For this week’s Short Story Sunday, I’ll be taking a look at “Unaccustomed Earth” by Jhumpa Lahiri, from her short story collection of the same name.
In “Unaccustomed Earth” we meet Ruma, a young mother living in Seattle with her three-year-old son Akash and husband, Adam, who travels frequently for work. We learn that Ruma’s mother died several years early from anaphylactic shock during an operation. Since then, Ruma’s retired father has taken it upon himself to do the traveling his wife always wanted to do, spending weeks at a time in various European countries and sending postcards to Ruma along the way.
When he declares that he will be visiting Ruma over the summer, she grows concerned about the visit, thinking that he expects her to offer to have him move in with her and Adam. Ever since her mother’s death, Adam has told her, she hasn’t seemed happy in their relationship despite the fact that he’s done everything in his power to keep her comfortable and give her everything she needs; a home, a family, a second baby on the way, and the ability to be a stay-at-home parent. But Ruma has been struggling with her son, Akash, who has been defiant and difficult ever since they moved from Brooklyn to Seattle. The thought of adding her father to the mix and having to take care of him, too, seems daunting.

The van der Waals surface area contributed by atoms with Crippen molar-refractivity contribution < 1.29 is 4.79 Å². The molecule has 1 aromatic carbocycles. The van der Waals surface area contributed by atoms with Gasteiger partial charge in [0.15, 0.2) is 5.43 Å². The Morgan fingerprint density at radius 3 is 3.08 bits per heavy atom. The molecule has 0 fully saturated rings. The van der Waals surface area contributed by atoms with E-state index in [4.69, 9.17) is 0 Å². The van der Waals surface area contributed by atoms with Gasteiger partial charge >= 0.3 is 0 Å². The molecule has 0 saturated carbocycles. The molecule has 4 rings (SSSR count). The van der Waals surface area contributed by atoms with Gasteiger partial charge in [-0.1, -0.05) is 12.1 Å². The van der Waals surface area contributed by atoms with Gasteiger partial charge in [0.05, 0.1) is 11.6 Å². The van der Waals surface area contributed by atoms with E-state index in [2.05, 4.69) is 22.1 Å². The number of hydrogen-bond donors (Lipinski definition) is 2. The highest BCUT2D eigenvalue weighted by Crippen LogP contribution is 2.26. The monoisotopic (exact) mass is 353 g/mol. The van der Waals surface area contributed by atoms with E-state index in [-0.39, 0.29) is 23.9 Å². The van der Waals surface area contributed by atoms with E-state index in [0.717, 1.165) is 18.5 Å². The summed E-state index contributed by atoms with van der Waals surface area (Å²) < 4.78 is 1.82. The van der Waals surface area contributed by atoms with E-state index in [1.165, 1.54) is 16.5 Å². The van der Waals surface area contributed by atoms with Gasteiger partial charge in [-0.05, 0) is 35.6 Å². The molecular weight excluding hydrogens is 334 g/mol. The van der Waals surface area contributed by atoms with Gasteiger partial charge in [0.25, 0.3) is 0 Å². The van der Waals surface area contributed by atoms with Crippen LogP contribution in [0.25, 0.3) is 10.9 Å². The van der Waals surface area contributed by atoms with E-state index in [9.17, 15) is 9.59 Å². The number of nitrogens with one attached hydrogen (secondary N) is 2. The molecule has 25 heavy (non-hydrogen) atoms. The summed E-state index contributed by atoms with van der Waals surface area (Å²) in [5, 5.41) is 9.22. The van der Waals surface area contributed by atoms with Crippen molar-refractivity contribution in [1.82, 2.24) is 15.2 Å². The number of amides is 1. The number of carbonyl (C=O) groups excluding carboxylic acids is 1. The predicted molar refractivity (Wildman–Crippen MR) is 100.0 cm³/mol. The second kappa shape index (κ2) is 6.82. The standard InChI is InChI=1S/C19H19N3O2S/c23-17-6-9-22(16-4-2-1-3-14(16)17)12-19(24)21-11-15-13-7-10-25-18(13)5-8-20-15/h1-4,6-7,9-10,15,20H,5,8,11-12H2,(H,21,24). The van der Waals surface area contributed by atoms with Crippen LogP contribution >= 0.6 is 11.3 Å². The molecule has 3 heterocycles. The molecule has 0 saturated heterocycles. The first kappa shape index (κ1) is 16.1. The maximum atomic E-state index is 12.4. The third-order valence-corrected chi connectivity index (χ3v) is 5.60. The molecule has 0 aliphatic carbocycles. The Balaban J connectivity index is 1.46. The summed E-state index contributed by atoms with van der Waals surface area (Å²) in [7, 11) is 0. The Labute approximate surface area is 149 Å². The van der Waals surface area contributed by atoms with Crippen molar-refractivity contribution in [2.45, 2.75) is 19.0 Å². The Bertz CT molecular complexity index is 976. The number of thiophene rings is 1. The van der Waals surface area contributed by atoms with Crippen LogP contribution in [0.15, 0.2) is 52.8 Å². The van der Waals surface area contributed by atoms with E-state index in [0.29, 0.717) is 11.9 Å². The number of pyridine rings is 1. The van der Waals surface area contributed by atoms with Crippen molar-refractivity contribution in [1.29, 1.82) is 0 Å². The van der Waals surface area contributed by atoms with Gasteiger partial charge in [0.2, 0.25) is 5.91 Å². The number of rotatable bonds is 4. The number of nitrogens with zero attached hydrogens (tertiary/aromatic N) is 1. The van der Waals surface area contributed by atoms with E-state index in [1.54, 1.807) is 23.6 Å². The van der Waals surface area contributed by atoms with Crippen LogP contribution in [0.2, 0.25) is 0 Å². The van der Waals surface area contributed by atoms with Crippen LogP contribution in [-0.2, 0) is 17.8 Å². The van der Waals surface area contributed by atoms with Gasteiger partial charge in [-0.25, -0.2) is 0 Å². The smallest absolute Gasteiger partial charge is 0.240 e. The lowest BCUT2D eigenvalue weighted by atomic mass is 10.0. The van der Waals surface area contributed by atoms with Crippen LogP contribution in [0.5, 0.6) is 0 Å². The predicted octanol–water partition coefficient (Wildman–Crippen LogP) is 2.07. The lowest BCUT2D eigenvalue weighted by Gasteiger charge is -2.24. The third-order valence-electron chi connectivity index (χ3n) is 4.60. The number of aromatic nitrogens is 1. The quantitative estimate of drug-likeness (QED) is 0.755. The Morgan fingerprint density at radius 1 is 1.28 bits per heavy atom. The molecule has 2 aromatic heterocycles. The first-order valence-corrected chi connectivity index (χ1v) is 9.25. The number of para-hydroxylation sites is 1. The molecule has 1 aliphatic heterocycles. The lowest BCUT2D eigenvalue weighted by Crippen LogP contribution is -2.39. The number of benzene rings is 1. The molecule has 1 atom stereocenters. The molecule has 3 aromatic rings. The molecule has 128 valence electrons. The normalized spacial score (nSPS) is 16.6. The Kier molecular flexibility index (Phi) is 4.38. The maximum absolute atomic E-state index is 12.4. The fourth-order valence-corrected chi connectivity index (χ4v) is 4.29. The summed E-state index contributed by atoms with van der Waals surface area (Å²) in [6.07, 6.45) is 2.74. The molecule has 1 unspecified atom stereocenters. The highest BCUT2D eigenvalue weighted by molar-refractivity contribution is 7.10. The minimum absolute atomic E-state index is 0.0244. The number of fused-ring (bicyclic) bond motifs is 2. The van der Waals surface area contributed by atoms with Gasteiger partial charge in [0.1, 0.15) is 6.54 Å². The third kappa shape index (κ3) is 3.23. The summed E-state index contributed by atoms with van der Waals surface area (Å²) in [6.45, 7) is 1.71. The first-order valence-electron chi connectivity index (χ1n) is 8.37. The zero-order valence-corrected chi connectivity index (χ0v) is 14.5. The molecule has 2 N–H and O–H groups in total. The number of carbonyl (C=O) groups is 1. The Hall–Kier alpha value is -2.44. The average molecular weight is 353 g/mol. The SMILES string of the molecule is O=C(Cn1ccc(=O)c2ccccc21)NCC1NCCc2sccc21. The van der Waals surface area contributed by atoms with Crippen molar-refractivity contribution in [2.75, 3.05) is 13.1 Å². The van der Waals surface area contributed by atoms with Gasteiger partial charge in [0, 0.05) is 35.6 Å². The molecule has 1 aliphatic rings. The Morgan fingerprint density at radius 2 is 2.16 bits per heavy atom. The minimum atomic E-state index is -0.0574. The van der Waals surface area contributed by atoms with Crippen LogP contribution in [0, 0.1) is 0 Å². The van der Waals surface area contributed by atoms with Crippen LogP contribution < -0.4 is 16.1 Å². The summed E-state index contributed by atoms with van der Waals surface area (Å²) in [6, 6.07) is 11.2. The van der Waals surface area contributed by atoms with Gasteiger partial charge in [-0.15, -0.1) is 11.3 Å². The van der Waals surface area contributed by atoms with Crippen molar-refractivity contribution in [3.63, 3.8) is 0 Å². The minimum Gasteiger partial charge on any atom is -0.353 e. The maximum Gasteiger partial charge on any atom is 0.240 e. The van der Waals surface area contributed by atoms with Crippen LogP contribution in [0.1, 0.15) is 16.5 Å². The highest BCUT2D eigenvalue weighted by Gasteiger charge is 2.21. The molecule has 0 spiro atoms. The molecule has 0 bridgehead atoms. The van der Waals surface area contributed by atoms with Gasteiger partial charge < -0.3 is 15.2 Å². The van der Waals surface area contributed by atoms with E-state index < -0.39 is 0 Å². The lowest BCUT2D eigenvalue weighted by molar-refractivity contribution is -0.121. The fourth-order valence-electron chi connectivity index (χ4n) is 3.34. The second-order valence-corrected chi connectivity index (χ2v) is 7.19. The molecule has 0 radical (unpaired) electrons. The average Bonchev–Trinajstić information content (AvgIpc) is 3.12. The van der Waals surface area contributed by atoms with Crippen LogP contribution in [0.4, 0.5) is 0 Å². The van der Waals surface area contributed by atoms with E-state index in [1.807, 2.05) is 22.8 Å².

To Ruma’s surprise, her father has no intention of moving in with them. Ruma reminds him so much of his late wife and their loveless marriage. All he wants to do during his week-long stay in Seattle is spend time with his grandson Akash, assist Ruma with taking care of him, and cultivate a garden for them in their backyard. As he does this, Akash changes right before Ruma’s eyes. Her home begins to feel more familiar than ever before. And, for the first time, she’s learning things about her father’s personality she never knew before.
I have always loved this short story ever since I first read it. It’s very poignant and sad but there’s also a sense of hopefulness. “Unaccustomed Earth” is a particularly moving story, and I purposely left out most of the details here in case anyone happens to want to read it on their own. I’d highly recommend anything by Jhumpa Lahiri if you’re looking for some short stories to read.